Teradata on Monday launched a technology called QueryGrid, which aims to surface analytics from multiple systems storing both big and little data.
At its Teradata Universe conference in Prague, the company rolled out its latest database, which builds in hooks to the Internet of things, a new version of its EDW 6750 data warehouse appliance, and QueryGrid.
Of that lot, QueryGrid is most likely to be the most interesting to Teradata customers. Scott Gnau, president of Teradata Labs, said QueryGrid is part of what the company sees as the next generation data architecture that melds traditional data warehousing and transactional analytics with big data and Hadoop clusters.
"We want to take analytics and then extend it to things like Web log data with queries in one workflow," said Gnau. One typical use case would be to use QueryGrid to surface how customers with the highest lifetime value interact with a company's Web site.
Gnau added that customers ultimately don't care where data is stored and processed, but want the insights from it all. The promise of QueryGrid is that it can utilize the SQL database skills in many enterprises and use existing investments to surface data without moving it around.
The effort behind QueryGrid is part of Teradata's ongoing move to bridge the divide between data warehouses, the core of the company's business, with big data, which is likely to take analytic workloads.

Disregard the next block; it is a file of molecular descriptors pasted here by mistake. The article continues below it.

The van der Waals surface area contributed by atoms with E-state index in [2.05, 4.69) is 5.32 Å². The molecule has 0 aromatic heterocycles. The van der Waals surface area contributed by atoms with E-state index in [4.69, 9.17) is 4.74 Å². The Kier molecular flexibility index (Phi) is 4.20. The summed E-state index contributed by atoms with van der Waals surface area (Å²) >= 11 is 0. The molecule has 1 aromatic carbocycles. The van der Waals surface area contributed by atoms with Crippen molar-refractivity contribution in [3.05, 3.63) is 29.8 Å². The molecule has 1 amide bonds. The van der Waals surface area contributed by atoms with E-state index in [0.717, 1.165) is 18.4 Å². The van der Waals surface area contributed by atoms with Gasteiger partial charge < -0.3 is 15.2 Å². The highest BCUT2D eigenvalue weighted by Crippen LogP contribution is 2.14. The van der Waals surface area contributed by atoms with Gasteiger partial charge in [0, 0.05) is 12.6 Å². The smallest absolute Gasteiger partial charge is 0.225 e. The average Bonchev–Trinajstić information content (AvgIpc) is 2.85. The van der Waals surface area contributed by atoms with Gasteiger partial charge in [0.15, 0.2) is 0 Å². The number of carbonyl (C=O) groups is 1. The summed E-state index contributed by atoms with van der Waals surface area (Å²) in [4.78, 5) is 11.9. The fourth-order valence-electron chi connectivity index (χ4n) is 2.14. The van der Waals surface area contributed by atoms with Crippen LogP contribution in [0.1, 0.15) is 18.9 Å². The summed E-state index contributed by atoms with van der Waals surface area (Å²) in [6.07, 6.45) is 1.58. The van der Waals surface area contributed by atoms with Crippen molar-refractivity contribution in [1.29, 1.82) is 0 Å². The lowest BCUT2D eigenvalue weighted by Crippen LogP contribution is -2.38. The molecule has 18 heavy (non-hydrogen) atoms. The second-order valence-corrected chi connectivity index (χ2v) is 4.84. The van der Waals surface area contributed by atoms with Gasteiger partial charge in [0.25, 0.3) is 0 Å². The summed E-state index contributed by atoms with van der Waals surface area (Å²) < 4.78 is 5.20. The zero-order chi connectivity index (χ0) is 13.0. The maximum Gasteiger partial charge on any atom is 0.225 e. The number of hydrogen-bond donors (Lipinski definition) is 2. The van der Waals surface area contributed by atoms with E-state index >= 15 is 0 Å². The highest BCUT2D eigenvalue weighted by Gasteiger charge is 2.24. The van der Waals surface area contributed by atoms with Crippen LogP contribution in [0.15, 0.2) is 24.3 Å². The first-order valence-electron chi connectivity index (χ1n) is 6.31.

To that end, Teradata 15, the company's latest database, adds support for various machine data as well as things like 3D geospatial analysis. Teradata 15 will also support JSON data types, which are used for information from machines. Languages such as Perl and Python will also be supported. The main message is that Teradata wants to be hip for developers.
And finally Teradata rolled out its 6750 system, which has eight times the memory of its predecessor, has more Flash in SSD, and delivers faster response times.
Overall, Teradata's QueryGrid sounds promising, but the company is facing stiff competition and the data warehouse market is in flux. Cowen analyst Peter Goldmacher sums up the situation:
On the emerging vendor side, the three primary Hadoop distros, Cloudera, Hortonworks, and MapR are flush with cash and selling aggressively into an increasingly aware and receptive end market. The legacy vendors are also competing aggressively as SAP is flooding the market with HANA noise which is likely to slow down sales cycles, and Oracle continues to push Exadata in a data consolidation play. Importantly, the Teradata model is also showing signs of strain from internal competition as many high end product opportunities are being cannibalized by mid range boxes and Aster.